What's Eating Ewha's Foreign Students?
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What's Eating Ewha's Foreign Students?
  • Ewha Voice
  • 승인 2007.05.01 00:00
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▲ A cosier atmosphere at Yonsei University’s student cafeteria

By David McIlwain

 

Do you know how to cook? Would you survive well a year on your own without your mother’s cooking? These questions are often forefront in the mind of students contemplating overseas study at Ewha. At the same time, with trans fat and food quality stories filling the media these days, the question of good eating is never far from any students mind, local or international, and a question mark hangs over the ability of Ewha to provide its students with a satisfactory regime of meals. The problem can be further complicated by special dietary requirements, such as those directed by religious laws or vegetarianism, and with Sinchon being more expensive than other student neighborhoods, eating off campus everyday is not always a viable alternative.

 

Last semester international students were surveyed regarding their thoughts on the cafeteria and improvements that could be made. The results are somewhat disappointing to the students who participated in the questionnaire. After the survey, we find that a sushi buffet has been introduced and as a consequence the ever popular tonkatsu has been moved several hundred meters, to be inconveniently located at the far end of the building. Outside this, little appears to have changed.

 

Du Xiaoqiao (Xiamen University, 3), like a majority of students, is dissatisfied with the quality of the student cafeteria and has many helpful suggestions that could create a more student friendly and comfortable atmosphere. “It’s just not cozy. It’s cold and drafty and there’s absolutely no feeling like eating at home.” In fact, she often eats outside the campus and in the dormitory because of the poor facilities. She, like many students with whom the reporter spoke, wants the space transformed into a place where students can sit and chat together comfortably for longer periods after lunch is over. “Perhaps they could use some space near the windows to create a sort of café with coffee and cookies, somewhere warm and sunny to sit,” she suggested.

 

Perhaps for a model Ewha could look across the road to the example of Yonsei’s cafeterias. Students eating at Yonsei have a far greater range of eating options set amid greater comfort and convenience. At Yonsei there are several TV screens providing entertainment to those eating alone. It is also possible to order tea or coffee to enjoy after the meal. Yonsei exchange student, Alpha Cheng (University of Sydney, 3), feels that the smaller size of Yonsei’s food courts is important. “In comparison Ewha’s cafeteria is like a renovated airplain hangar, and just as cold in winter.” However, Cheng also feels that Yonsei’s eating options are poor when compared with the large food courts that are common at his Australian home university. “Maybe they should invite some businesses in from outside the campus to improve the services for the students.” Incidentally, many of the Yonsei students spoken to mentioned that Ewha women would get a friendly reception if they crossed the road to eat their lunch, so perhaps a boycott is a viable option!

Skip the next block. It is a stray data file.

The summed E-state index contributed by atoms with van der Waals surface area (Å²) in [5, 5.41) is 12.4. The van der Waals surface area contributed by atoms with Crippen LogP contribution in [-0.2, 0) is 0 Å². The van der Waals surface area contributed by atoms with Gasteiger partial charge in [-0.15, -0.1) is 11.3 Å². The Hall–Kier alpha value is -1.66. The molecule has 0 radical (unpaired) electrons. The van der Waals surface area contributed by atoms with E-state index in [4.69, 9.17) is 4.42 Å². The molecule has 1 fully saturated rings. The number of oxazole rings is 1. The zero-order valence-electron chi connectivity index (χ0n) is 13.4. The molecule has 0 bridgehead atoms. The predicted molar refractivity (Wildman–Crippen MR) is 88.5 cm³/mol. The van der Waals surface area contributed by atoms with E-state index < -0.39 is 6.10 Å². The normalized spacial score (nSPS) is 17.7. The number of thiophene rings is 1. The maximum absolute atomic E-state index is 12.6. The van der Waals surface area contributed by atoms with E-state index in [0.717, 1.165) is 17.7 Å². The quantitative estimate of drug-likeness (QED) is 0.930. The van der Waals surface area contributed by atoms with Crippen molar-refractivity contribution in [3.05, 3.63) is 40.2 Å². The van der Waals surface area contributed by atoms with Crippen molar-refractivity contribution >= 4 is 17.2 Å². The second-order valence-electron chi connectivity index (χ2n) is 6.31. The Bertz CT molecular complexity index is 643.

Elisabeth Van Ingelgem (Leuven Catholic University, ’06) also expressed frustration at the poor eating options at the cafeteria. Although from Europe, Van Ingelgem says she does not expect a wide range of Western meal options but rather would be contented with quality Korean food prepared with fresh ingredients. “It’s not healthy so I feel like I cannot eat there everyday. Actually after one semester I was just fed up.” While not a vegetarian, Van Ingelgem speaks for many when she asks for more Western salads and fresh vegetables. “It’s good that they have the salad bar, but it’s not enough, they need to provide more fruit because it’s expensive for students to get fruit in Korea and we need it to be healthy,” she explained. If you do happen to be a vegetarian then your choices are limited and most find they need to create their own meals from supermarket excursions.

 

Unfortunately for those who through special dietary requirements must self-prepare meals cooking facilities in the dormitory are also inadequate. While first-class in many areas, the dorm unfortunately lacks the requirements for healthy home-style meal preparation. Instead, the appliances provided, such as toasters, kettles and microwaves, encourage a junk and fast food diet that students know they should avoid. Of the students spoken to, a majority have relied on instant noodles or other nutritionally deficient options for meals for some significant period of their stay. Among those who do manage to cook in the dorm, books with titles like “101 Microwave Recipes” are popular. Naturally no one spoken to felt this was an appropriate way to eat for a full and hectic semester.

 

 


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